I am a St Bernard, and I LOVE winter. Snow, slush and ice rocks my world, but winter is not for every dog as much as warm summers are tough on me. I’ve heard humans say ridiculous things like “dogs do not need coats”, or “dogs do not get cold”. This is preposterous. As much as we get hot, we get cold too– and how well we tolerate cold climates depends on our body size, coat type, health condition, and age. Here are my tips on how to keep your dog comfortable in tough, NYC winters.
First, know your dog’s fur type:
Double coats consists of two layers of fur. It’s a combination of undercoat, which is a soft, fuzzy layer that insulates us from the cold, and a coarse top coat that protects us from rain, wind and dirt. As a general rule of thumb, dogs with long double coats, such as Collies, Chows, Huskies, Newfoundlands, St Bernards, German Shepherds and Golden Retrievers have high tolerance for cold climates. This does not mean we should live outside without protection from the elements. It means we enjoy the outdoors in the winter, but not for an extended duration.
Smooth coats are short haired dogs like Boxers, Chihuahuas and bull breeds. They are the least tolerant of the cold, although some smooth coated dogs such as Labradors enjoy cold weather for short durations.
Hair coat dogs such as Yorkshire Terriers, Poodles or Maltese have the ability to grow length in their hair, but since they are not insulated from undercoats, they are about as cold as humans wearing a light sweater in 32 degree weather.
What is your dog’s age and health?:
The cold climate is tough on young puppies because puppy fur is light and less protective, and it’s also their first exposure to winter. Winter is also tough on geriatric dogs with joint issues or illnesses, and the lesser body fat they have, the colder he is.
How big is your dog?:
A toy or small breed dog is less tolerant of the cold than a large breed. Little guys are low to the ground and are affected by snow, puddles, salts and ice on the ground.
What can you do to make winter comfortable for your dog?
- NYC pavements are covered in salts to prevent pedestrians from slipping on ice, but walking on salts are uncomfortable for dogs. Carry a small dry towel with you during the walks, and if you see us limping, shake the salt off our paws with the towel.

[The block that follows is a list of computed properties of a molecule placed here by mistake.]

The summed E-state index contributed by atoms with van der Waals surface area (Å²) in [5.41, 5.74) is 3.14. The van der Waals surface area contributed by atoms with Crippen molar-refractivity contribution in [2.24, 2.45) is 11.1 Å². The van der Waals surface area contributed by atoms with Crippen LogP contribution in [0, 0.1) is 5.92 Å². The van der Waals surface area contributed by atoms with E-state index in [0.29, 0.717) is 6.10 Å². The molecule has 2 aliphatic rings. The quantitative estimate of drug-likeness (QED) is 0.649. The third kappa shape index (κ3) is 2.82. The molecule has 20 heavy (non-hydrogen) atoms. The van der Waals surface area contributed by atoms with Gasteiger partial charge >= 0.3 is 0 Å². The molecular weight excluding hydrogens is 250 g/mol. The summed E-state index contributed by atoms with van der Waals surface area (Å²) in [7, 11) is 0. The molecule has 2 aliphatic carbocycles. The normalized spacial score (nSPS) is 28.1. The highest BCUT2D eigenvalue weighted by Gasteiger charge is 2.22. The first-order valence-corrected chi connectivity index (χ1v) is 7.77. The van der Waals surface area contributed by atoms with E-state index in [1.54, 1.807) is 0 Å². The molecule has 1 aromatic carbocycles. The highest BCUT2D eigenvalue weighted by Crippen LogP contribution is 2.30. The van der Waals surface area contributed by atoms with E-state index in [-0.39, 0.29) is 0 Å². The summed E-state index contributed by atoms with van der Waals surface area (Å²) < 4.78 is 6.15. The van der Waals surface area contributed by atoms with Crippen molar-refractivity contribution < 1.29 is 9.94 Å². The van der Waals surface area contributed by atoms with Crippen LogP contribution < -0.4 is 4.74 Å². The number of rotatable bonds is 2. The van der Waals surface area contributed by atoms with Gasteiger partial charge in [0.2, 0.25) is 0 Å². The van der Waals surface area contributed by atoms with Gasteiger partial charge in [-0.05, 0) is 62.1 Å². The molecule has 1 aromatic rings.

- Apply paw protective creams such as vaseline or udder cream. Booties are available to protect our paws, but most dogs do not enjoy tight coverage on their feet. If using booties, make sure that the fit is appropriate.
- Wash our paws after a walk to remove salts and snow balls that have formed between our toes. If you have a small dog, you can put him in the kitchen sink and rinse their paws with warm water. For large dogs, place him in the tub to rinse their legs, or place his paws in a warm bowl of water to remove the salts. If you have a puppy, start this process early so they are used to this process. For quick walks, a quick wipe with a warm, wet towel or wipes should be sufficient.
- Signs of whether your dog is uncomfortable in the cold are: shivering, whining, and anxiety. Just like humans, dogs benefit from layers. Bundle up your dog with a thin base layer and a thicker outer layer that protects their body from the elements. My 16 year old terrier mix brother wears a thin wool sweater as a base layer and a down jacket which allows him to enjoy hiking in the snow as much as I do.
- Exposure to winter’s dry, cold air can cause chapped nose, paws and itchy skin. Supplement their diet with fish oils. Apply balms made of bee’s wax, coconut oil or lanolin to prevent our nose from cracking.
- Provide a warm, comfy sleeping area, but away from vents and heat sources. If the air is dry, moisten the air with humidifiers. Provide plenty of fresh water to prevent dehydration.